Headwinds that could rock the U.S. economy

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This post is a guest contribution by Asha Bangalore, vice president and economist of The Northern Trust  Company.

The key question about the growth trajectory of the U.S. economy for 2012 is if domestic economic momentum that is visible in bullish economic reports of past – ISM factory survey data, Q4 auto sales, and December employment report – will prevail in the rest of 2012 and offset headwinds from Europe (and its associated ramifications) and the setback from a decelerating trend of business activity in China.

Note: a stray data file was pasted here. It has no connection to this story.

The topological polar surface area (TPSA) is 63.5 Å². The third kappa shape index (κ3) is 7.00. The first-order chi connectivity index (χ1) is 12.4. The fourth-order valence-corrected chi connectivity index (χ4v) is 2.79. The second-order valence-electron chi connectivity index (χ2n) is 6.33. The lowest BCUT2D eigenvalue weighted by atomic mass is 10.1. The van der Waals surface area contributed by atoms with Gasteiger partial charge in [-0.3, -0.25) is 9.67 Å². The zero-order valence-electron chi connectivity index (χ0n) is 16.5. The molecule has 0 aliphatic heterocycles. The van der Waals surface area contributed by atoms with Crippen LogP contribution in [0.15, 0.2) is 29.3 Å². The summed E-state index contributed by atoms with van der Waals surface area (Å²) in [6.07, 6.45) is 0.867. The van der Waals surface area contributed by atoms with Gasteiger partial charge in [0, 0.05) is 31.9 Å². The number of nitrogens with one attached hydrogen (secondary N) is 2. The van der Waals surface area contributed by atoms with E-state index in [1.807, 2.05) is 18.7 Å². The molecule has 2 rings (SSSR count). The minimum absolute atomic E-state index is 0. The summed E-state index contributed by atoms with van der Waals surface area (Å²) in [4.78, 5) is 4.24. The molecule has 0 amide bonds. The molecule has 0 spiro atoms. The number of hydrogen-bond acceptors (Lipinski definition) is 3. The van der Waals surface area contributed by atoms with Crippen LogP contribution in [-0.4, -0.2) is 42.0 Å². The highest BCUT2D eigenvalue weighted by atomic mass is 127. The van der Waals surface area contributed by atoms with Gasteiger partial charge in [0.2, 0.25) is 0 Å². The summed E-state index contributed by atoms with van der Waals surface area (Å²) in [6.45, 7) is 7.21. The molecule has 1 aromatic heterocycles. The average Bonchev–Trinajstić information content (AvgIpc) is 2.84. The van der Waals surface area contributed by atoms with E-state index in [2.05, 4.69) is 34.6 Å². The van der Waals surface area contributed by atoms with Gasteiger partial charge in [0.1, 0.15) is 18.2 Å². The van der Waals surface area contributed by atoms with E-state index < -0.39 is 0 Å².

German industrial production fell 1.0% in November, marking the third monthly drop in the last four months. The 3-month annualized decline is 11.7%, the largest since October 2008. These numbers from Germany, the driver of the eurozone, are consistent with expectations of a recession in the eurozone.

Moving to China, the other global economic engine, the year-to-year loan growth was 15.8% in December from 15.6% November, while M2 increased 17.3% from a year ago, the strongest since a year ago see Chart 2. These readings are bullish and we will be tracking them closely.

Source: Asha Bangalore, Northern Trust – Daily Economic Commentary, January 9, 2012.

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